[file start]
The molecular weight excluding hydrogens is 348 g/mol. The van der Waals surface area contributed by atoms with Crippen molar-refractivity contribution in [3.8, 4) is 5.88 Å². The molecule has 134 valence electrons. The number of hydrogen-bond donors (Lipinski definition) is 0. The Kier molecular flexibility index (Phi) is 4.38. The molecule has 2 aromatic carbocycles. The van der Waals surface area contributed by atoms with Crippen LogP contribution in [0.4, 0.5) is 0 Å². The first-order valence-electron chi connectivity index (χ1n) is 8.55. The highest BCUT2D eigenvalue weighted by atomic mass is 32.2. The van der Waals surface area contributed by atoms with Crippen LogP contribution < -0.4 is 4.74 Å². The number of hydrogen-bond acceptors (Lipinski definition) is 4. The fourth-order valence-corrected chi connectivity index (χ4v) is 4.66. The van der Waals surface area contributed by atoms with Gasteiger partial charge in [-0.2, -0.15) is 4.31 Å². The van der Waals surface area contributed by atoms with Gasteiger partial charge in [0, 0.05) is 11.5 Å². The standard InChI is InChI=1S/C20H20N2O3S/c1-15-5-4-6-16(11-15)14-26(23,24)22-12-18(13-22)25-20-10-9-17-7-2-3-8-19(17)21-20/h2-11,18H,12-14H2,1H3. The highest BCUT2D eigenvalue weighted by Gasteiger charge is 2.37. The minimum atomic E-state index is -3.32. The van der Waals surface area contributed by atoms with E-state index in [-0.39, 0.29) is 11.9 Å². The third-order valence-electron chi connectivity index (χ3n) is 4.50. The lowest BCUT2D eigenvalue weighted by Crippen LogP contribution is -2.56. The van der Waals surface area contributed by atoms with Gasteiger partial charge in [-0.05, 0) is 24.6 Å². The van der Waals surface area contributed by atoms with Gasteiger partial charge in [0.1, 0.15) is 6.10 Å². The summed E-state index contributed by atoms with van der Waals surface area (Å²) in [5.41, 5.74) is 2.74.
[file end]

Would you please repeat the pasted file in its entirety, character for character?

The molecular weight excluding hydrogens is 348 g/mol. The van der Waals surface area contributed by atoms with Crippen molar-refractivity contribution in [3.8, 4) is 5.88 Å². The molecule has 134 valence electrons. The number of hydrogen-bond donors (Lipinski definition) is 0. The Kier molecular flexibility index (Phi) is 4.38. The molecule has 2 aromatic carbocycles. The van der Waals surface area contributed by atoms with Crippen LogP contribution in [0.4, 0.5) is 0 Å². The first-order valence-electron chi connectivity index (χ1n) is 8.55. The highest BCUT2D eigenvalue weighted by atomic mass is 32.2. The van der Waals surface area contributed by atoms with Crippen LogP contribution < -0.4 is 4.74 Å². The number of hydrogen-bond acceptors (Lipinski definition) is 4. The fourth-order valence-corrected chi connectivity index (χ4v) is 4.66. The van der Waals surface area contributed by atoms with Gasteiger partial charge in [-0.2, -0.15) is 4.31 Å². The van der Waals surface area contributed by atoms with Gasteiger partial charge in [0, 0.05) is 11.5 Å². The standard InChI is InChI=1S/C20H20N2O3S/c1-15-5-4-6-16(11-15)14-26(23,24)22-12-18(13-22)25-20-10-9-17-7-2-3-8-19(17)21-20/h2-11,18H,12-14H2,1H3. The highest BCUT2D eigenvalue weighted by Gasteiger charge is 2.37. The minimum atomic E-state index is -3.32. The van der Waals surface area contributed by atoms with E-state index in [-0.39, 0.29) is 11.9 Å². The third-order valence-electron chi connectivity index (χ3n) is 4.50. The lowest BCUT2D eigenvalue weighted by Crippen LogP contribution is -2.56. The van der Waals surface area contributed by atoms with Gasteiger partial charge in [-0.05, 0) is 24.6 Å². The van der Waals surface area contributed by atoms with Gasteiger partial charge in [0.1, 0.15) is 6.10 Å². The summed E-state index contributed by atoms with van der Waals surface area (Å²) in [5.41, 5.74) is 2.74.